Note that for Nat Star, the Firman brothers, Arthur Lally, and Jay Wilbur, the names of different “bands” are really marketing devices, not genuinely different groups of musicians. It should also be noted that many records were also issued on the Ariel label, which referred to almost all bands by a pseudonym, most commonly “the Ariel Dance Orchestra.” At any rate, we see that Elwin worked with an unusually large number of bands, often simultaneously, recording a truly impressive number of discs.

In addition to recording solo, in duets, or with dance bands, Elwin worked early on with a quartet called the Ramblers on Columbia (on the sister label Regal they were called the Syncopated Four). They recorded, broadcast on 2LO, and performed at Ciro’s, the Alhambra Theatre, the Astoria Cinema, and the Holborn Empire. 12 They even performed during the intermission of “The Girl Friend” at the Palace Theatre, which had 421 performances. 13

Maurice Elwin did not avoid offbeat recording arrangements, it would seem. He recorded several records with yodeler George van Dusen, which I hope to feature on this site in the coming weeks. As far as I can tell, Elwin did not do any yodeling himself.

Elwin appeared on the radio, as can be seen from various mentions by the BBC Radio Times (“the Monarch of the Microphone”), but not, perhaps, as much as other artists of his caliber. Some of his appearances may not have been mentioned as such (it appears that he collaborated frequently with Van Phillips and organist Alex Taylor, 14 and they would have been the ones mentioned in the Radio Times). His records (under various names) would have been played by early DJs such as Christopher Stone. Elwin did appear on television at least twice in 1934 (he is mentioned as “the mystery gramophone voice of many names”). 15 Chris Hayes claims that his voice can be heard in some films, as he was in the practice of “ghosting” for other singers; trying to identify those films, if they survive, should be an interesting task. 16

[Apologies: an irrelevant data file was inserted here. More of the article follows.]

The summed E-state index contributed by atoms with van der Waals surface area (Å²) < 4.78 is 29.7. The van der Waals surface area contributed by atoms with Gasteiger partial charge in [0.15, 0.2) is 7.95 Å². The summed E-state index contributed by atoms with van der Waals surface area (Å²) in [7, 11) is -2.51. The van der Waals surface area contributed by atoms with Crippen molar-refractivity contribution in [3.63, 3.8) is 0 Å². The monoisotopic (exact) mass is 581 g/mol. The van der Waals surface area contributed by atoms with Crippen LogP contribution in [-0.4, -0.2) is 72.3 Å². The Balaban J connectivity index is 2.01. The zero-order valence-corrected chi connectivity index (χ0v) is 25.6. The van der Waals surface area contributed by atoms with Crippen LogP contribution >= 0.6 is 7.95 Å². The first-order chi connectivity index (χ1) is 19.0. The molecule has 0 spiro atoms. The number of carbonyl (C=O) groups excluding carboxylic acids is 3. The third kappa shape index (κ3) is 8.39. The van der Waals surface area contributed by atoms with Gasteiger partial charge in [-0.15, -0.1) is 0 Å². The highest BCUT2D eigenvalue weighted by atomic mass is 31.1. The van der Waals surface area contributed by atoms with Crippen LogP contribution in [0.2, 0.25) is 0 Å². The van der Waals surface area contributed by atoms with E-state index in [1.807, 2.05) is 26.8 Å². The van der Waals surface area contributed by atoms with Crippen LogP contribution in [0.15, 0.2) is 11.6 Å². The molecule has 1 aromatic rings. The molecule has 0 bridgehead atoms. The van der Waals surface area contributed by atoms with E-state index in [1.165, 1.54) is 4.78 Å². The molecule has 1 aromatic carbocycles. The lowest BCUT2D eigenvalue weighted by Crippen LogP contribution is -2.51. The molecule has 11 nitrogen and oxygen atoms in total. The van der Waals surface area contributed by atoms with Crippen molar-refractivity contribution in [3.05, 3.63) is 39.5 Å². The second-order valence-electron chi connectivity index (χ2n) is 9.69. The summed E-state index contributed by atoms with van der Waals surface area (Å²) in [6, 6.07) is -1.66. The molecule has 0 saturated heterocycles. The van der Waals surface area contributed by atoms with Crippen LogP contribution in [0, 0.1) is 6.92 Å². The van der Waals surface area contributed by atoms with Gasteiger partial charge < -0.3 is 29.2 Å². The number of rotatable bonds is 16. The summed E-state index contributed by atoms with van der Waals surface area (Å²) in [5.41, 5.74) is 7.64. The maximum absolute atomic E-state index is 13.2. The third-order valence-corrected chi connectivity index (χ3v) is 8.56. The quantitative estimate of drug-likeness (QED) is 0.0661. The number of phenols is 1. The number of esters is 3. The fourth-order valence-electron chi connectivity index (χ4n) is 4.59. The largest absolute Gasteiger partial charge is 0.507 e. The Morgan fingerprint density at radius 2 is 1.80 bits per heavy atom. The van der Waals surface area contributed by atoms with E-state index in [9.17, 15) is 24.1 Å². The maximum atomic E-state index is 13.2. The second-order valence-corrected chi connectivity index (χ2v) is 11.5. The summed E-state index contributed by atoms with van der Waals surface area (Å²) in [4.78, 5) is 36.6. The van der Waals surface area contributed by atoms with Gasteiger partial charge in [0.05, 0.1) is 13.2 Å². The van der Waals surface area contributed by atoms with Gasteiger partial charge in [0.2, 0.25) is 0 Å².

Elwin’s collaboration with dance bands seems to have diminished and then stopped completely in 1934. He continued to release other kinds of music through late 1936, although increasingly less frequently, at which point he stopped recording entirely. It would appear that Elwin suffered from rheumatism and, much worse still for a singer, “pernicious catarrh,” which, as I understand it, would have made it very difficult for him to sing and might have even caused intermittent deafness. In subsequent years he would develop a way of coping with his illness that he shared with others whose voices had “died.” 17


Maurice Elwin never seems to have stopped instructing students in the production of good, strong singing voices. Even while he was still recording, Elwin took time out to train others and even shared his wisdom with the general public. 18 He saw successful crooning as being partially an understanding of vocal resonances and the microphone, partially a question of breathing, but also a matter of sincerity and psychology. Elwin claimed proficiency at treating the neuroses of his students, and as he transitioned into less recording and more teaching, he advertised himself as a “voice-doctor to the stars,” even using a stethoscope to measure “voice resonance”:

Maurice Elwin with Stethoscope, June 1934
Maurice Elwin uses a stethoscope to measure his student’s vocal resonance (June 1934; from the collection of Terry Brown)
Maurice Elwin, Voice Doctor to the Stars (1937)
Maurice Elwin, Voice Doctor to the Stars (1937; advertisement from the collection of Terry Brown)

Elwin was described in a 1939 England and Wales Register as a “Professor of Singing & Acting” and “Psychological Help to Nerve and Asthmatic Cases.” 19 He continued advertising these services through late 1959, repeating Musical Pictorial’s assessment of him as “THE GREATEST TEACHER OF SINGING OF OUR TIME” (emphasis his). 20

Elwin made occasional radio appearances during this period that must have helped business. In 1939, he appeared on the BBC to DJ some of his old records. 21 After the war, he did a series of broadcasts on Radio Luxembourg as “The Voice of Experience,” offering advice; 22 his sincere, soft voice must have been extremely welcome to the public. He appeared on BBC radio in 1957 to explain how he managed to restore his own voice, and even sang a bit to prove his point. 23